The Conventions from OverseasBesides the other things I refer previously to missing because of this vacation, I have certainly been sorry to be confined to BBC/ITV/Sky coverage of the two conventions. I do very much look forward to the campaign when I get home, and am even more excited that there will be a Canadian campaign, it seems, during that time, which will of course be relatively colourless.
But the British coverage has been interesting. There was the knee-jerk BBC swoon after Obama's acceptance speech, though the parts I have seen did not strike me as some of his better speech-giving, but rather some of his toughest talk and major continuing migration to the centre. How must the reflex lefties who got him the nomination be feeling now?
What has amazed me here was the BBC's, and every network's, response to Sarah Palin's acceptance speech. This was certainly partly driven by the low expectations, but, and I have watched the speech on YouTube now (what a great tool!), by how marvelously she delivered it, especially when the teleprompter appeared to fail and she began to deviate a little from prepared text. It is very easy to see how she became governor and why she has high approval ratings. And her role as a self-appointed pit bull with lipstick should create a lot of entertainment in the weeks to come. My favourite British comment on Palin came from SkyNews yesterday morning : "We don't have any women like that here", with a response from another commentator that maybe far in the North (Scotland?) they might. (Of course they likely do have all sorts of such women, but I do not think they have come along so far as to allow them to express their skills in the same way. The UK has changed a lot, but not as much as it needs to.)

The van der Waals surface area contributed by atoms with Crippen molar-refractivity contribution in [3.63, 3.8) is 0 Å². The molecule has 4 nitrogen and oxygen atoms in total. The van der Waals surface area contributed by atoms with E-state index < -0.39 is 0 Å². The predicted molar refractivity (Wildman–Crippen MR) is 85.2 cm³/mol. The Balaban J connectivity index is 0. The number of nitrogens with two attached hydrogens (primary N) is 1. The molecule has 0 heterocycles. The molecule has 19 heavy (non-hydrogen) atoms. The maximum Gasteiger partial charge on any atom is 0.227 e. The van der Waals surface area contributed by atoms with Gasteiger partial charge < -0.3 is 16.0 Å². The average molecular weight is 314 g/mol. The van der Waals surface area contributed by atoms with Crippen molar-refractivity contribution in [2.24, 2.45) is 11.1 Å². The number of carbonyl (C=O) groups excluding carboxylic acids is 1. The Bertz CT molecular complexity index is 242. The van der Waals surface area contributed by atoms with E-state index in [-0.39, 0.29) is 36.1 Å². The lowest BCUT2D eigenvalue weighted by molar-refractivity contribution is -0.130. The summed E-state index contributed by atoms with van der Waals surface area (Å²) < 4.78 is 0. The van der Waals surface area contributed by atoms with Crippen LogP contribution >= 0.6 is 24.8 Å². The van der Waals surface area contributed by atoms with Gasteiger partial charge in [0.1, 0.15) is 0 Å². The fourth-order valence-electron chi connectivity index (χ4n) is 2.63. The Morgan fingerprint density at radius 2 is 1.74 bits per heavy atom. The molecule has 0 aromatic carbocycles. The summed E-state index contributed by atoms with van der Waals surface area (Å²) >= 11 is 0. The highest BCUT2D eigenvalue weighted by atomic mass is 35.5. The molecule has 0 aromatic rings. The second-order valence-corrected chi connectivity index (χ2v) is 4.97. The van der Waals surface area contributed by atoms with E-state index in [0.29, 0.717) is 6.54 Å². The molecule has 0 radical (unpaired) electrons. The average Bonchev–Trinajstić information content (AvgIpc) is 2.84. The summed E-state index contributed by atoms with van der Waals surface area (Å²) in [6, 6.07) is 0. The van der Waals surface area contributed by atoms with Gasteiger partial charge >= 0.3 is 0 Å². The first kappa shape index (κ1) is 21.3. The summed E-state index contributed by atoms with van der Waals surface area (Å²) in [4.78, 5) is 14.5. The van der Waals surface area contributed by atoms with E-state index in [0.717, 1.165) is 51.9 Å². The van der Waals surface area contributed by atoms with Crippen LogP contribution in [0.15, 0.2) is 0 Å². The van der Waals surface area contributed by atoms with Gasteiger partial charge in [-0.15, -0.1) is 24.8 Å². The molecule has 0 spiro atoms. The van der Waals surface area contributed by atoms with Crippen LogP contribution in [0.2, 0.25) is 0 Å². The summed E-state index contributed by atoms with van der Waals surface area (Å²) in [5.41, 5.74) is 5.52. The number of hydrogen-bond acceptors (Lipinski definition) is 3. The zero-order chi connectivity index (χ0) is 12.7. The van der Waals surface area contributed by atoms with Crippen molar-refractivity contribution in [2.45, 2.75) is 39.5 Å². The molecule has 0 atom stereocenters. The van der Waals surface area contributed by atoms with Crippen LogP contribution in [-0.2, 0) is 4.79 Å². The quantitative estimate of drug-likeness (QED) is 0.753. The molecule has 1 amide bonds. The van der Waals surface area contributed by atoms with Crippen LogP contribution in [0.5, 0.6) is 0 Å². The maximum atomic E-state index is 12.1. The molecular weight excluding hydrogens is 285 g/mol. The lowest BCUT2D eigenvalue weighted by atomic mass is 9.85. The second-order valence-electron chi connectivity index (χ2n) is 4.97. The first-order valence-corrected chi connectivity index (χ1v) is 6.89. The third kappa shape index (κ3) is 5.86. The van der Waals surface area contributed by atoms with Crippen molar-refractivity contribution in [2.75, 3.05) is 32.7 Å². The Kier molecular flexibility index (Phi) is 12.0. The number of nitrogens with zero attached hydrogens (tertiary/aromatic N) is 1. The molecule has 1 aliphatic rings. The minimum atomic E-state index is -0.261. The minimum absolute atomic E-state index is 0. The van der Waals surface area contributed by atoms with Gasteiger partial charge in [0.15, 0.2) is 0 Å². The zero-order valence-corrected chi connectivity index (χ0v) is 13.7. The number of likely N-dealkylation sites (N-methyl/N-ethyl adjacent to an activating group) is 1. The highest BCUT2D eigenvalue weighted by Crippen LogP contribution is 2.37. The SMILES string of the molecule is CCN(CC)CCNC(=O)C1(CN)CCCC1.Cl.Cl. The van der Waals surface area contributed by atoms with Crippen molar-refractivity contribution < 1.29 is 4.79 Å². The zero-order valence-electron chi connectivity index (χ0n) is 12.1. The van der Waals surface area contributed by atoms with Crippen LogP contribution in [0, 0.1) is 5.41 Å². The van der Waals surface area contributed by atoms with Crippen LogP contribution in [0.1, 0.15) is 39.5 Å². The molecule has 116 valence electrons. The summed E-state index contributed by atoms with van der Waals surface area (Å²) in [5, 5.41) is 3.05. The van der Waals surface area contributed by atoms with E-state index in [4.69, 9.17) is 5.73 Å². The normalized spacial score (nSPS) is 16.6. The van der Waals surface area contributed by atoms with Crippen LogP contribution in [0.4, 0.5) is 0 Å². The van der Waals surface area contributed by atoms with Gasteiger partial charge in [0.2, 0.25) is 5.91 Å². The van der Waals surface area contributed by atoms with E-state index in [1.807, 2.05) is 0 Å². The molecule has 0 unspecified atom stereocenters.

I do not get at all the many blog references I have seen describing her as shrill and negative. I thought all the criticisms of Obama were utterly fair, though I wish she would keep her index finger in the speech and stop waving it around and pointing it at me. Jackie Danicki has a post that captures a good bit of my overall view, and Megan McArdle's somewhat random reflections hit many points I agree utterly with. McCain knew he had to roll the dice, and did he ever!
I found the mixed reviews for McCain's acceptance speech odd - he is a terrible orator, of course, but he moved me terribly when he described the ultimate effect of his torture in the hands of the North Vietnamese. And I thought he reached out brilliantly to the centre as well.
Continuing disclosure : I would still vote Democrat had I a ballot, and again only because I cannot see how the Republicans can build a decent and competent team of advisers, especially on economic issues, and have full confidence that Obama will do that. And I am someone who has reached the stage of considering Obama a pompous windbag, who has a running mate who is even more so.
When you read this I will have moved on to Germany, and am even more curious about what they make of Sarah Palin.